The issue at the centre of this appeal concerned the question as to whether the Board, which owes its existence to s 25 read with s 27 of the Attorneys’ Act 53 of 1979 (the Act), holds liability for the loss of monies deposited by Prevance, into the trust account of Mr Robert Victor Weide, an attorney and conveyancer (Mr Weide).
Prevance is in the business of advancing finance to prospective sellers of immovable property for purposes of assisting them to cover fees associated with the transfer of immovable property to prospective buyers. Once the transfer process is concluded and the purchasers of the immovable property have paid the purchase price to the seller, the sellers repay Prevance back for the monies it has advanced to them. Such repayment is inclusive of an added fee as remuneration for Prevance. Mr Weide, falsely presented himself to Prevance, falsely claiming that he was legally acting on behalf of what later transpired to be non-existent prospective sellers of immovable property. Prevance advanced monies to the non-existent sellers by depositing such advanced monies into the trust account of Mr Weide. Mr Weide misappropriated the money and Prevance suffered pecuniary loss.
While the Board would typically reimburse a client who may suffer pecuniary loss as result of theft committed by a practising attorney of any money entrusted to such practicing attorney on behalf of the client in terms of s 26(a) of the Act. A number of exceptions to the general liability of the Board to reimburse a client who has suffered pecuniary loss are set out in the Act. Section 47(1)(g) of the Act in particular, excludes the Boards general liability in instances where a client’s money was not merely entrusted to a practicing attorney, but where there was also an instruction from the client for such monies to be invested on their behalf.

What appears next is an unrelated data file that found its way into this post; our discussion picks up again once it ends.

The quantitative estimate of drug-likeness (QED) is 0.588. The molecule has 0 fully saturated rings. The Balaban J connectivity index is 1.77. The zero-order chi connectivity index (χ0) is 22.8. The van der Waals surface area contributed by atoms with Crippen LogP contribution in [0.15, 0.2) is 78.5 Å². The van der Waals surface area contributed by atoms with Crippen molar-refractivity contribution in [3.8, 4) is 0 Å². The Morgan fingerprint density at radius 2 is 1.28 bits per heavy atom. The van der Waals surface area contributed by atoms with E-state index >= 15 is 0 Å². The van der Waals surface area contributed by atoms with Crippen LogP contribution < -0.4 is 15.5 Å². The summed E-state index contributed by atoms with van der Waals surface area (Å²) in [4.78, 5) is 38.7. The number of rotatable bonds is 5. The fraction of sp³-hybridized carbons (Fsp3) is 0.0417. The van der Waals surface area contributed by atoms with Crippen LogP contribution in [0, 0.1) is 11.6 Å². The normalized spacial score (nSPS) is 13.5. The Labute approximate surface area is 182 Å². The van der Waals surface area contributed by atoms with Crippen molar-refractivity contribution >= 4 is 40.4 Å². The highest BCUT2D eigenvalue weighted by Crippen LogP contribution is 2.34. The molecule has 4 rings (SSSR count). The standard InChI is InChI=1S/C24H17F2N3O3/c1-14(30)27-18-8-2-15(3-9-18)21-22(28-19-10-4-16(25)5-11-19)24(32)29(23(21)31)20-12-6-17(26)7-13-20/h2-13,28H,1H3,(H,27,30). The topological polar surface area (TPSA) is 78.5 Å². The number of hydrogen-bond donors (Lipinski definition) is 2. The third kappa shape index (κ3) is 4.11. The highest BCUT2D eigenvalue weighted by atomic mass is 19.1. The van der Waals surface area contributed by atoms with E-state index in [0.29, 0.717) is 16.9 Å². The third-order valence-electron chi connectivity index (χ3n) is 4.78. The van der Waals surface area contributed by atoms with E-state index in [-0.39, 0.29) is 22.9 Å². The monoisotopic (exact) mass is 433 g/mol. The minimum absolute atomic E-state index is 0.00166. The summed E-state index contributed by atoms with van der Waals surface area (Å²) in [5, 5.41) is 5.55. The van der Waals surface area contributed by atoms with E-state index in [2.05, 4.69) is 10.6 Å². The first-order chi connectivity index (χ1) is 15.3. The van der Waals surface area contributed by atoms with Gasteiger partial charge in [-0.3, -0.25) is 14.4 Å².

As such, the question that arose in this matter was whether the monies advanced and then deposited by Prevance to the trust account to Mr Weide were indeed entrusted to Mr Weide or whether such monies constituted investments. The Board argued that since the monies advanced by Prevance were deposited with Mr Weide in terms of a finance scheme conducted by Prevance, the monies had been invested and the liability of the Board was excluded in terms of s 47(1)(g). The Board contended that the monies deposited were not ‘entrusted’ to Mr Weide as envisaged in s 26(a) of the Act.
The High Court rejected the Board’s argument entirely and found that that the monies were indeed entrusted to Mr Weide and were not invested with him. The Board then contended that the High Court erred in finding that it was liable – hence the appeal to the Supreme Court of Appeal.
On an analysis of the facts and the law, the Supreme Court of Appeal found that when objectively observed, there was never any question of an investment being made by Prevance.
Accordingly, the Court held that Mr Weide, in soliciting the funds from Prevance and receiving them into his trust account had only the objective of theft, and as such the funds were not received as an investment or for any other legitimate purpose.
The Court further held that the provisions of the subsection are inapplicable as it was not simply a case of Mr Weide being instructed to make an investment and Mr. Weide was not merely a bystander or conduit.
It was the view of the Supreme Court of Appeal that the exception provided for in s 47(1)(g) the Act on which the Board relied on was not applicable in this matter. The court accordingly dismissed the appeal with cost (upholding the appeal against a judgment of the Gauteng Division of the High Court, Pretoria).
The matter further defines the meaning of “entrustment” to an attorney and the liability of the Fidelity Fund.
Written by Dewald Claassen and supervised by Charlotte Clarke , 8 October 2018